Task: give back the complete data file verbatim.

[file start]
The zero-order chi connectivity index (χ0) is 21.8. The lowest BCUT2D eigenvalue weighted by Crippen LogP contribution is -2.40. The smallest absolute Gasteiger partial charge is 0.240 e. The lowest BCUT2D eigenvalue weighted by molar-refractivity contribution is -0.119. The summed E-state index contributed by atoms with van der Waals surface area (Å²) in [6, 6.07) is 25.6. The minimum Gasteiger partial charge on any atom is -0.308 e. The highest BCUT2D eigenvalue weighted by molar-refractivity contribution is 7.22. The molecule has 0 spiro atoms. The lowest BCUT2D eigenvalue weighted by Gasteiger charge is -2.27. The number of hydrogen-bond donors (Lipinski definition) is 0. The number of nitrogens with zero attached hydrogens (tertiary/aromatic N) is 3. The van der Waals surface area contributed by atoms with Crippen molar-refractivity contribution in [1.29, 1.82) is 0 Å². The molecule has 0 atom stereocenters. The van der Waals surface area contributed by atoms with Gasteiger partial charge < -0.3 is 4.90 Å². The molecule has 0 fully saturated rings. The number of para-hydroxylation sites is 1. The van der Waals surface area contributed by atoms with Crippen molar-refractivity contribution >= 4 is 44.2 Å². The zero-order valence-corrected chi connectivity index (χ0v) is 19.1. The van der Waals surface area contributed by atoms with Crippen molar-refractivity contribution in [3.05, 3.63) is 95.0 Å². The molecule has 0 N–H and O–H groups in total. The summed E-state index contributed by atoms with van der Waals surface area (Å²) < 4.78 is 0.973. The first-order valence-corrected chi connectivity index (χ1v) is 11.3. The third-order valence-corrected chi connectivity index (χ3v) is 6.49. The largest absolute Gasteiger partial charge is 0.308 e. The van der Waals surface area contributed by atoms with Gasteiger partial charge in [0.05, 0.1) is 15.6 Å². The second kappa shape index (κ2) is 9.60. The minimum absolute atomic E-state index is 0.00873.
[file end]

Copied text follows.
The zero-order chi connectivity index (χ0) is 21.8. The lowest BCUT2D eigenvalue weighted by Crippen LogP contribution is -2.40. The smallest absolute Gasteiger partial charge is 0.240 e. The lowest BCUT2D eigenvalue weighted by molar-refractivity contribution is -0.119. The summed E-state index contributed by atoms with van der Waals surface area (Å²) in [6, 6.07) is 25.6. The minimum Gasteiger partial charge on any atom is -0.308 e. The highest BCUT2D eigenvalue weighted by molar-refractivity contribution is 7.22. The molecule has 0 spiro atoms. The lowest BCUT2D eigenvalue weighted by Gasteiger charge is -2.27. The number of hydrogen-bond donors (Lipinski definition) is 0. The number of nitrogens with zero attached hydrogens (tertiary/aromatic N) is 3. The van der Waals surface area contributed by atoms with Crippen molar-refractivity contribution in [1.29, 1.82) is 0 Å². The molecule has 0 atom stereocenters. The van der Waals surface area contributed by atoms with Gasteiger partial charge < -0.3 is 4.90 Å². The molecule has 0 fully saturated rings. The number of para-hydroxylation sites is 1. The van der Waals surface area contributed by atoms with Crippen molar-refractivity contribution >= 4 is 44.2 Å². The zero-order valence-corrected chi connectivity index (χ0v) is 19.1. The van der Waals surface area contributed by atoms with Crippen molar-refractivity contribution in [3.05, 3.63) is 95.0 Å². The molecule has 0 N–H and O–H groups in total. The summed E-state index contributed by atoms with van der Waals surface area (Å²) < 4.78 is 0.973. The first-order valence-corrected chi connectivity index (χ1v) is 11.3. The third-order valence-corrected chi connectivity index (χ3v) is 6.49. The largest absolute Gasteiger partial charge is 0.308 e. The van der Waals surface area contributed by atoms with Gasteiger partial charge in [0.05, 0.1) is 15.6 Å². The second kappa shape index (κ2) is 9.60. The minimum absolute atomic E-state index is 0.00873.